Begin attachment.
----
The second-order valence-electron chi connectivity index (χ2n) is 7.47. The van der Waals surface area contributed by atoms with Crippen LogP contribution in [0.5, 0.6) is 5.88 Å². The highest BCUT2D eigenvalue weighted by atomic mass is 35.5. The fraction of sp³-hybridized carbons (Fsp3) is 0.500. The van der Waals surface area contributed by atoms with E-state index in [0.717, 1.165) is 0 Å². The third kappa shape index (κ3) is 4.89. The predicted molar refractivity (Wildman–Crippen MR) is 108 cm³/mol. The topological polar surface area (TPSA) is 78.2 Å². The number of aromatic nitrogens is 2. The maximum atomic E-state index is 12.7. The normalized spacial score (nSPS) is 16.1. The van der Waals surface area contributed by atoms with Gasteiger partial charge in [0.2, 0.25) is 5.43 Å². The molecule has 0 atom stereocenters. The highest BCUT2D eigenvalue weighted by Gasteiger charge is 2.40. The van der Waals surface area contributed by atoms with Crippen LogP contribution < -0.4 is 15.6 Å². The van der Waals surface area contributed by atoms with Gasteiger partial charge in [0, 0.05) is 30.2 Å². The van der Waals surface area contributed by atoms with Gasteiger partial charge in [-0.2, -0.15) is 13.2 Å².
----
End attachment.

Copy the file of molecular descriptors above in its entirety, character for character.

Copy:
The second-order valence-electron chi connectivity index (χ2n) is 7.47. The van der Waals surface area contributed by atoms with Crippen LogP contribution in [0.5, 0.6) is 5.88 Å². The highest BCUT2D eigenvalue weighted by atomic mass is 35.5. The fraction of sp³-hybridized carbons (Fsp3) is 0.500. The van der Waals surface area contributed by atoms with E-state index in [0.717, 1.165) is 0 Å². The third kappa shape index (κ3) is 4.89. The predicted molar refractivity (Wildman–Crippen MR) is 108 cm³/mol. The topological polar surface area (TPSA) is 78.2 Å². The number of aromatic nitrogens is 2. The maximum atomic E-state index is 12.7. The normalized spacial score (nSPS) is 16.1. The van der Waals surface area contributed by atoms with Gasteiger partial charge in [0.2, 0.25) is 5.43 Å². The molecule has 0 atom stereocenters. The highest BCUT2D eigenvalue weighted by Gasteiger charge is 2.40. The van der Waals surface area contributed by atoms with Crippen LogP contribution < -0.4 is 15.6 Å². The van der Waals surface area contributed by atoms with Gasteiger partial charge in [0, 0.05) is 30.2 Å². The van der Waals surface area contributed by atoms with Gasteiger partial charge in [-0.2, -0.15) is 13.2 Å².